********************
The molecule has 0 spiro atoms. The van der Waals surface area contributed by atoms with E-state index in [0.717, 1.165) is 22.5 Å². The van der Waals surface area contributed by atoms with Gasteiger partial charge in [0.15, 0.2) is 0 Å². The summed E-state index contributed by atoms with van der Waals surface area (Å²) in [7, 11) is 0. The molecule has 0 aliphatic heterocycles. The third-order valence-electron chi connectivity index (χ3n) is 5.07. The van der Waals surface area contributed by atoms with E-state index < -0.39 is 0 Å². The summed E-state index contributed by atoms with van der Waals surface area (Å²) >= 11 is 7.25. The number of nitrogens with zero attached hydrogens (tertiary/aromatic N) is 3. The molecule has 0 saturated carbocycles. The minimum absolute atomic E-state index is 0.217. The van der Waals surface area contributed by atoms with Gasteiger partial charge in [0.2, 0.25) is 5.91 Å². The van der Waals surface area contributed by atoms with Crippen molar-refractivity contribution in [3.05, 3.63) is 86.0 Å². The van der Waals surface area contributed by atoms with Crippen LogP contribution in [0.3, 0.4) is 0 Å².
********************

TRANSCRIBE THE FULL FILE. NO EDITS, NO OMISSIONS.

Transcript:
The molecule has 0 spiro atoms. The van der Waals surface area contributed by atoms with E-state index in [0.717, 1.165) is 22.5 Å². The van der Waals surface area contributed by atoms with Gasteiger partial charge in [0.15, 0.2) is 0 Å². The summed E-state index contributed by atoms with van der Waals surface area (Å²) in [7, 11) is 0. The molecule has 0 aliphatic heterocycles. The third-order valence-electron chi connectivity index (χ3n) is 5.07. The van der Waals surface area contributed by atoms with E-state index < -0.39 is 0 Å². The summed E-state index contributed by atoms with van der Waals surface area (Å²) >= 11 is 7.25. The number of nitrogens with zero attached hydrogens (tertiary/aromatic N) is 3. The molecule has 0 saturated carbocycles. The minimum absolute atomic E-state index is 0.217. The van der Waals surface area contributed by atoms with Gasteiger partial charge in [0.2, 0.25) is 5.91 Å². The van der Waals surface area contributed by atoms with Crippen molar-refractivity contribution in [3.05, 3.63) is 86.0 Å². The van der Waals surface area contributed by atoms with Crippen LogP contribution in [0.3, 0.4) is 0 Å².